I’m Not a Jalapeno

Photo by Sam Lee

I’m Not a Jalapeno
Nayleth Lopez
Sophomore Speech Finalists

As the annual sophomore speech finals have come to a close, Denebola got the opportunity to obtain each finalist’s transcription and recording of their speech. Sophomore Nayleth Lopez’s speech entitled “I’m Not a Jalapeno” enabled her to reach these finals. Read and watch Lopez’s speech below:

Sriracha. Jalapenos. Latinas. What do these things have in common? Well, mainly, all of these things are known as “spicy”. One of these is obviously different than the others. You’ve all seen this Latina in movies and TV: the devious maid, the loud, passionate spitfire, the sex bomb with the irresistible accent. Hell, if you’ve ever seen the Chiquita Banana logo, you know what I’m talking about. The “spicy” Latina stereotype is too often the character of choice for writers when thinking of a Latina character. This adjective coupled with old tropes ignores the immense diversity in the Latinx population, and puts Latina women’s identity in question if they don’t meet expectations. With that in mind, it is imperative that more Latino writers in the studios tell some of the many, compelling Latino stories that exist.

Modern shows like “Jane the Virgin,” “Orange is the New Black,” and “Superstore” do have Latin@ characters who do not conform to the typical stereotypes we see. Yet, these characters unfortunately continue to be the exception, not the norm. Many of you might be thinking, “What’s the problem with being regarded as beautiful passionate women, great cooks, and great dancers? Shouldn’t you be flattered??!” Yes, these traits are all positive on their own, but let’s take a look at some facts: in a 2010 study of how minorities were portrayed in the media, it was seen that 64% of Latinos on television had a heavy accent, 0% were the most articulate character, and they were the least likely group of people to be respected (Mock-Turner). When these are the defining statistics of Latino characters in prime-time television, it is incredibly damaging for the aspirations Latinas think they can have when this stereotype is constantly being thrown in their face.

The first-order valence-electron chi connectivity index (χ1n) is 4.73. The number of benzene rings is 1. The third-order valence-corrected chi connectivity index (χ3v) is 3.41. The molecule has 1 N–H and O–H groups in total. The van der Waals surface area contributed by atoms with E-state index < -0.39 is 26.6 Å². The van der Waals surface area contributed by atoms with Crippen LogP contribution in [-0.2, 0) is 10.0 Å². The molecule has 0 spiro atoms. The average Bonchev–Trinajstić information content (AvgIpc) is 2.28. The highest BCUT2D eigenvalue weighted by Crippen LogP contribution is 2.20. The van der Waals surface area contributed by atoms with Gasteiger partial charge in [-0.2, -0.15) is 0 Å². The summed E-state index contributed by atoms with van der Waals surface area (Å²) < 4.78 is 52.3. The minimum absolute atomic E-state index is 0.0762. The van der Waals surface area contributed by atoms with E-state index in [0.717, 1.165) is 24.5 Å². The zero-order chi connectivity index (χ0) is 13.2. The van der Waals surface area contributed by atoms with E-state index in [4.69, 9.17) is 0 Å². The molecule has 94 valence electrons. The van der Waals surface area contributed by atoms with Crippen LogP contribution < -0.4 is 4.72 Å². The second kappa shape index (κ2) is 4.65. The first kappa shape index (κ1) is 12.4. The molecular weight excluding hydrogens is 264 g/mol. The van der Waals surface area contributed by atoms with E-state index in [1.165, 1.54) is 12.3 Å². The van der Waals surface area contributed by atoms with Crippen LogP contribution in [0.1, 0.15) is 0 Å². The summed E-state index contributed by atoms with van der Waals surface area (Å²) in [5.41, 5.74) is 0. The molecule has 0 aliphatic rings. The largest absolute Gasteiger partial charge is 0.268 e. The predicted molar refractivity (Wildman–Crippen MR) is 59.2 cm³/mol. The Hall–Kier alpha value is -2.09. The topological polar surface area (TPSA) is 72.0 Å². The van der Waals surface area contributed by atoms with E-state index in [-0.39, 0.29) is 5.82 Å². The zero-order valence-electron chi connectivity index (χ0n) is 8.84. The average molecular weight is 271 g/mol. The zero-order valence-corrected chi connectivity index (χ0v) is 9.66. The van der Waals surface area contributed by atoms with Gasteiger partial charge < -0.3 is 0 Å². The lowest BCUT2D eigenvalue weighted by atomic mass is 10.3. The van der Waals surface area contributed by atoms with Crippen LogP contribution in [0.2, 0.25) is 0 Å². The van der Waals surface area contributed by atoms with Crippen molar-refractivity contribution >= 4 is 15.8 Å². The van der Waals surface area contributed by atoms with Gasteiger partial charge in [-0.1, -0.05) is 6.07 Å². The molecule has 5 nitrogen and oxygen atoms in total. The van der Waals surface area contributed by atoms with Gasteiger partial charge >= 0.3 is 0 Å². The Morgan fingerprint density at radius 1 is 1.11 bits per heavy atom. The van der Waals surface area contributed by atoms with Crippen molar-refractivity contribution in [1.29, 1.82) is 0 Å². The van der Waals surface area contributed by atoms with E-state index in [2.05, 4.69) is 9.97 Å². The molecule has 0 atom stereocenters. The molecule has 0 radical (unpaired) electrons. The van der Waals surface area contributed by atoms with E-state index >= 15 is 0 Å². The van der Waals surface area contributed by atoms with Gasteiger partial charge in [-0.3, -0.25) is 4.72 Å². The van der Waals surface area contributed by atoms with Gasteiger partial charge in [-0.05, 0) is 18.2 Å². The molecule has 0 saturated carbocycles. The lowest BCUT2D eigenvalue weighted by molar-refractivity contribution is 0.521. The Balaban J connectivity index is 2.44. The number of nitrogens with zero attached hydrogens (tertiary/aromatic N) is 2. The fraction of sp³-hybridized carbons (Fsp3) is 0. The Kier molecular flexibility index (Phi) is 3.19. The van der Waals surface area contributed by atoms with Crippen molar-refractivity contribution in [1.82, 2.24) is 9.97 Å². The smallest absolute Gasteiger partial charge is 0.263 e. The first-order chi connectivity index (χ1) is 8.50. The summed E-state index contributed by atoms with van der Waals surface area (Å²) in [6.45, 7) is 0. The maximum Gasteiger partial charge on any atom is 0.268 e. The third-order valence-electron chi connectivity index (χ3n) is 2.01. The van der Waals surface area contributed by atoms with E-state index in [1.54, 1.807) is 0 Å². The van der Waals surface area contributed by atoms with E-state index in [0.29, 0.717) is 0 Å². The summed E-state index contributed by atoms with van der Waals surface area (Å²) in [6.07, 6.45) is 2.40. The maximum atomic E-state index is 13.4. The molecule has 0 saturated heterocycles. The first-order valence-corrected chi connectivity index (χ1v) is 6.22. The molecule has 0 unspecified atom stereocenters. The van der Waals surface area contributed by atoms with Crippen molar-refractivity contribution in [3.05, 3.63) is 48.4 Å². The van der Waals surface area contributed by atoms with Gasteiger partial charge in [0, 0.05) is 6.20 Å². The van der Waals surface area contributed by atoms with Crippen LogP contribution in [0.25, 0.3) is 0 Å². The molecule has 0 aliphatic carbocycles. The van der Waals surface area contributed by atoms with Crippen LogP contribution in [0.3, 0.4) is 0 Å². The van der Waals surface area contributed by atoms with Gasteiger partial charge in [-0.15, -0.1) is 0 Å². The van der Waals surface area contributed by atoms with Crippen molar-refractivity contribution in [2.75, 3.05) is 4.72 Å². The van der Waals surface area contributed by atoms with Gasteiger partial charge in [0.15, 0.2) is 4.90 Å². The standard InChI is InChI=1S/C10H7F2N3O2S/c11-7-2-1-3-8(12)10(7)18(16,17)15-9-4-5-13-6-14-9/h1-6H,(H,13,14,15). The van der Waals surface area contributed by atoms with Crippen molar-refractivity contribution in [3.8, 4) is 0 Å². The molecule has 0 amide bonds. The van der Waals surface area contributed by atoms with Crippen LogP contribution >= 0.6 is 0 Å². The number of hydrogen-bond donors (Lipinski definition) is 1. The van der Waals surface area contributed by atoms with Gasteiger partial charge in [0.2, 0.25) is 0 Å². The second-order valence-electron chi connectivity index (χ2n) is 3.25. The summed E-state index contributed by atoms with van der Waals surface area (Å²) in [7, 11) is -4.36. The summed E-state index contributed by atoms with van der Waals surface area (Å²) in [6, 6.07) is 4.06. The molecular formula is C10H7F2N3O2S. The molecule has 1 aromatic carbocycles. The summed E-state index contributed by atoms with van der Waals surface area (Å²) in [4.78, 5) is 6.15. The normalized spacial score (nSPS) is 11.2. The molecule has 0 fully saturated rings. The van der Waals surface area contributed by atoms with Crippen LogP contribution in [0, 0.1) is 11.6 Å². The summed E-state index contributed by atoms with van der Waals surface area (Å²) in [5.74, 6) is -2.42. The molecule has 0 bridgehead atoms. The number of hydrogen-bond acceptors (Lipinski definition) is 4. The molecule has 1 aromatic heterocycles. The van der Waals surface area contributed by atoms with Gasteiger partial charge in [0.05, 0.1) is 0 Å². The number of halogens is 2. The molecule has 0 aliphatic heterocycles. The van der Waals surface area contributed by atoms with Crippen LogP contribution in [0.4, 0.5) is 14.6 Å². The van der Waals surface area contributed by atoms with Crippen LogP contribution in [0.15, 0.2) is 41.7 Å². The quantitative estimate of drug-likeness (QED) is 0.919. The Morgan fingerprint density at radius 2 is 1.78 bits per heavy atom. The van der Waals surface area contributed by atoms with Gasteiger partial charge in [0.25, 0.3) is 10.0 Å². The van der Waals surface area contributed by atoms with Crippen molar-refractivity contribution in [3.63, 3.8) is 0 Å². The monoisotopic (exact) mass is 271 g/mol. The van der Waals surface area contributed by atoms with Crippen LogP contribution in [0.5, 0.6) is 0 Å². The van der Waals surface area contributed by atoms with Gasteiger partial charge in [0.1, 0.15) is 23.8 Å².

The numbers are even worse for Latinx representation in movies: according to online sources, while 1 in 6 Americans identify as Latino, “Hollywood made the same amount of movies about Monkeys as Latinos in 2015” (Kaufman).

To begin to understand why these “positive” stereotypes are a problem, we must first examine where this portrayal and specific use of “spicy” came from. Once upon a time, in the United States not too long ago, there was a period of intense racism against Latinos, specifically Mexicans, during the Mexican-American War from 1848 and 1928. In an effort to reconcile, FDR made The Good Neighbor Agreement, and from this new acceptance of no more “harmful” stereotypes as a part of the agreement, came tropicalism and Carmen Miranda, who embodied the spicy, exotic Latina we see today. Carmen was a Brazilian entertainer who popularized the idea that Latinas as a whole lived in tight-fitting clothing, had accents, and were friendly foreigners. In a study done of the top-grossing films from 2007-2013, Latinas were the largest group of people to be shown partially or fully naked (mitu video). In her roles, Carmen created a cartoon character that erased the different cultures of South America. There is no way anybody else can represent 21 countries, 21 cultures in one character.